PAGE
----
Can .45 ACP Be Quiet? SIG’s Big Bore Suppressor

In our continuing coverage of SIG Sauer Suppressors, this week we busted out the big bore. The SRD45, for that most American of cartridges, the .45 ACP. Most people assume that .45 is the perfect suppressed round since most of its loadings are already subsonic. That briefs well, but so far has not been my experience.

In the past, I have found .45 to be the worst of the handguns to suppress, at least as far as noise goes. I am not an engineer, so I can’t tell you why. Maybe it has had to do with the massive bore diameter combined with relatively low pressure. For whatever reason, every .45 suppressor I’ve shot forced me to grab my earplugs. Until now.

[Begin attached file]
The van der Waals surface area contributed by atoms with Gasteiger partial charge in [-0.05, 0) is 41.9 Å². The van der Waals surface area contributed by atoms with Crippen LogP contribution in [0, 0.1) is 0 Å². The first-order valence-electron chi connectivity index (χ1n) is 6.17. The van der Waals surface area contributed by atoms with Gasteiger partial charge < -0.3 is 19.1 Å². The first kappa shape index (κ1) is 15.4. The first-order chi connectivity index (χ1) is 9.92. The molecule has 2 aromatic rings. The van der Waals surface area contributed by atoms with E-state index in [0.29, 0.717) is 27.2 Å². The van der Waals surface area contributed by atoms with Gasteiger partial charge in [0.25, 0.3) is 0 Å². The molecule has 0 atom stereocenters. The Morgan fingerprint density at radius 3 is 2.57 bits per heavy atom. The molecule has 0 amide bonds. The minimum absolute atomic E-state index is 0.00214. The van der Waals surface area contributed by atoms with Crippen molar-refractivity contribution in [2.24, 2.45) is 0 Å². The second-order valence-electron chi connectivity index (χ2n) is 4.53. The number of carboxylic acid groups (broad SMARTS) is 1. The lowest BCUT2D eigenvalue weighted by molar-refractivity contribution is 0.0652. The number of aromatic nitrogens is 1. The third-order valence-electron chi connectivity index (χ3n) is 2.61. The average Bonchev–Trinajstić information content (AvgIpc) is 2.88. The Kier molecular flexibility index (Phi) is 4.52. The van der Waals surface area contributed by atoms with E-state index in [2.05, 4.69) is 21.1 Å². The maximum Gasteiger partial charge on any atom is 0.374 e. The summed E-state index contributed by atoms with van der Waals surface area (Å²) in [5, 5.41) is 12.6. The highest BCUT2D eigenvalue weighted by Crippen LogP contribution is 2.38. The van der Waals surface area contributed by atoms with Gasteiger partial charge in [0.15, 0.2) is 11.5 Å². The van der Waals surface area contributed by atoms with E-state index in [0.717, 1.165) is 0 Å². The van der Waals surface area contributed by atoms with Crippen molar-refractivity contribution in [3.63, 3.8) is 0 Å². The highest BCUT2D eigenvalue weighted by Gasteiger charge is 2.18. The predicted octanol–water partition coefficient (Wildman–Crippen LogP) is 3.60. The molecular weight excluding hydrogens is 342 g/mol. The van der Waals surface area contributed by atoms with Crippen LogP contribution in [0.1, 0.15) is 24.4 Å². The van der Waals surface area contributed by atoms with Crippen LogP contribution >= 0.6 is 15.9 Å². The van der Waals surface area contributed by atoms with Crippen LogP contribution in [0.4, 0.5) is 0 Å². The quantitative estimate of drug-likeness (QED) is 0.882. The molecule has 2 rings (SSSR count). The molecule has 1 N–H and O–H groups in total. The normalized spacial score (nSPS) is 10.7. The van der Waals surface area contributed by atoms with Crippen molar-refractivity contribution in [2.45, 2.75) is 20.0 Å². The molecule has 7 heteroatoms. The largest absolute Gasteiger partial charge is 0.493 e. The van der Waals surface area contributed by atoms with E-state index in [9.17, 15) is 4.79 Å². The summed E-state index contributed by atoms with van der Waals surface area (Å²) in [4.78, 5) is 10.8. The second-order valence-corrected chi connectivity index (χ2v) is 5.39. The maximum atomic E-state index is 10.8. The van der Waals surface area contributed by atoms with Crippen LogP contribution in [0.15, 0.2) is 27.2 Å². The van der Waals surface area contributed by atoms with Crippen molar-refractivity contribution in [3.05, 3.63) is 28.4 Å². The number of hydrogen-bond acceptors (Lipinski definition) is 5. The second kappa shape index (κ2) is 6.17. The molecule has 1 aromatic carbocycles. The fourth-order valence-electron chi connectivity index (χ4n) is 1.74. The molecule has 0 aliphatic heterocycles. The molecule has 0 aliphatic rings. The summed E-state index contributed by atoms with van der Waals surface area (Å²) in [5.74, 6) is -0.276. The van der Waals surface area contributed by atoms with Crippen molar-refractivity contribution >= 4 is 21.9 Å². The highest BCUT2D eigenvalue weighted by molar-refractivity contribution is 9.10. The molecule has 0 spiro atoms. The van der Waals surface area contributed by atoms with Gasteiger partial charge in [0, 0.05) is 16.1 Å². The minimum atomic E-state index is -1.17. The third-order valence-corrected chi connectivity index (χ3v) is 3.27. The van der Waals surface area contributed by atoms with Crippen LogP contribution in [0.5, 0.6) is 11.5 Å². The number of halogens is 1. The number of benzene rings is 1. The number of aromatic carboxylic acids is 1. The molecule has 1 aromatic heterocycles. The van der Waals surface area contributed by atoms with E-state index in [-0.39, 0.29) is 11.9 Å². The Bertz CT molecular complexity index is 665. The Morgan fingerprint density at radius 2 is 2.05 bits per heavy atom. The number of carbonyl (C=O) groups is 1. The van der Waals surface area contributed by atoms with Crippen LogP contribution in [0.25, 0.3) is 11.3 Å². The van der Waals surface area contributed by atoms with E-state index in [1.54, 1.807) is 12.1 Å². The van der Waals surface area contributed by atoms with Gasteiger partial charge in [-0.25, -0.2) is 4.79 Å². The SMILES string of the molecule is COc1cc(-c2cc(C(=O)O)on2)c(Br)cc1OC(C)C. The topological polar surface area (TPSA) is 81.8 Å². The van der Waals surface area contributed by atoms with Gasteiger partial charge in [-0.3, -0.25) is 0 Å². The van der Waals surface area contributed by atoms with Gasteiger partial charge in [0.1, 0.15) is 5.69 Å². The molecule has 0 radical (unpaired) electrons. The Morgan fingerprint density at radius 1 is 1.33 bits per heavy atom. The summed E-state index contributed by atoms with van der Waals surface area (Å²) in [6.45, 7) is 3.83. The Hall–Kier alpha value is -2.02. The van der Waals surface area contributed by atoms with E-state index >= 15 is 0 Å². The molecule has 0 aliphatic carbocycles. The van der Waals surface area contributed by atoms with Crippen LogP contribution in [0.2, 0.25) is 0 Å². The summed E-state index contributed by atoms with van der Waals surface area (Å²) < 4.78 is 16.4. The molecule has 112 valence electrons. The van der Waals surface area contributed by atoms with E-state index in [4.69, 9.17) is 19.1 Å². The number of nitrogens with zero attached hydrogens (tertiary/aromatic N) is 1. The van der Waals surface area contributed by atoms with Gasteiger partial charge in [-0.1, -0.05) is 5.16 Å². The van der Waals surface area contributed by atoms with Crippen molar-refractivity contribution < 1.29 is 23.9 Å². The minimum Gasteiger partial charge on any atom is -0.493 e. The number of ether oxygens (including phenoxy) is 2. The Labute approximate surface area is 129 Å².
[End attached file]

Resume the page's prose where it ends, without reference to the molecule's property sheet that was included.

Read About the Importance of Suppressor Maintenance.


  • Caliber: .45 Auto
  • Weight: 12 oz.
  • Diameter: 1.38 in.
  • Overall Length: 7.9 in.
  • Threads:  1/2 in. – 28 tpi
  • Attachment Type: Direct Thread
  • Material: Titanium & Stainless Steel
  • MSRP: $745
  • Manufacturer: SIG Sauer

SIG has done some amazing things with suppressor technology over the last year, and the handguns have not been left out. The SRD 45 features all the same goodness as the SRD9 we reviewed here, scaled up to a man’s round. The baffle design is different, but most of the internal design is the same, including construction materials. From our SRD9 review: